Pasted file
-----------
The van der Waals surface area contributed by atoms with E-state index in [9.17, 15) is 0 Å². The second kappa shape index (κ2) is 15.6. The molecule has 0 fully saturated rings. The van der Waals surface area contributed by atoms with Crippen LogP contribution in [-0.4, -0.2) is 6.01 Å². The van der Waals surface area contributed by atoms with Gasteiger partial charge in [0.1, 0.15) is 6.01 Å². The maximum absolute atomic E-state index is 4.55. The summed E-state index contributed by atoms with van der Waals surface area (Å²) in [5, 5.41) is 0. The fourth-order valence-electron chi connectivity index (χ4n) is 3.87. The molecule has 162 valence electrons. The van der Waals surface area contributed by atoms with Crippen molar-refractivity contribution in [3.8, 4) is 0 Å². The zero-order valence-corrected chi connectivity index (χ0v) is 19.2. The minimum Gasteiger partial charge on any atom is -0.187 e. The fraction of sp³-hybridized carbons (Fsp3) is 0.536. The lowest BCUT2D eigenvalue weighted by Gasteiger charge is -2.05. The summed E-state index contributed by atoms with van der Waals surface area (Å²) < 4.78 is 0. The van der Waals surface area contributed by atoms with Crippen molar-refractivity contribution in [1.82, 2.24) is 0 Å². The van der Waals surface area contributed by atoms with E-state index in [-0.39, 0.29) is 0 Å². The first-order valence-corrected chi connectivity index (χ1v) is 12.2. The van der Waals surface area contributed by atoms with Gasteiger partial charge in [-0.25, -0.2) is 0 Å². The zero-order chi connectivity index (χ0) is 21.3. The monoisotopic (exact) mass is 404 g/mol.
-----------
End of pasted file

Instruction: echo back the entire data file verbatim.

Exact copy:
The van der Waals surface area contributed by atoms with E-state index in [9.17, 15) is 0 Å². The second kappa shape index (κ2) is 15.6. The molecule has 0 fully saturated rings. The van der Waals surface area contributed by atoms with Crippen LogP contribution in [-0.4, -0.2) is 6.01 Å². The van der Waals surface area contributed by atoms with Gasteiger partial charge in [0.1, 0.15) is 6.01 Å². The maximum absolute atomic E-state index is 4.55. The summed E-state index contributed by atoms with van der Waals surface area (Å²) in [5, 5.41) is 0. The fourth-order valence-electron chi connectivity index (χ4n) is 3.87. The molecule has 162 valence electrons. The van der Waals surface area contributed by atoms with Crippen molar-refractivity contribution in [3.8, 4) is 0 Å². The zero-order valence-corrected chi connectivity index (χ0v) is 19.2. The minimum Gasteiger partial charge on any atom is -0.187 e. The fraction of sp³-hybridized carbons (Fsp3) is 0.536. The lowest BCUT2D eigenvalue weighted by Gasteiger charge is -2.05. The summed E-state index contributed by atoms with van der Waals surface area (Å²) < 4.78 is 0. The van der Waals surface area contributed by atoms with Crippen molar-refractivity contribution in [1.82, 2.24) is 0 Å². The van der Waals surface area contributed by atoms with E-state index in [-0.39, 0.29) is 0 Å². The first-order valence-corrected chi connectivity index (χ1v) is 12.2. The van der Waals surface area contributed by atoms with Gasteiger partial charge in [-0.25, -0.2) is 0 Å². The zero-order chi connectivity index (χ0) is 21.3. The monoisotopic (exact) mass is 404 g/mol.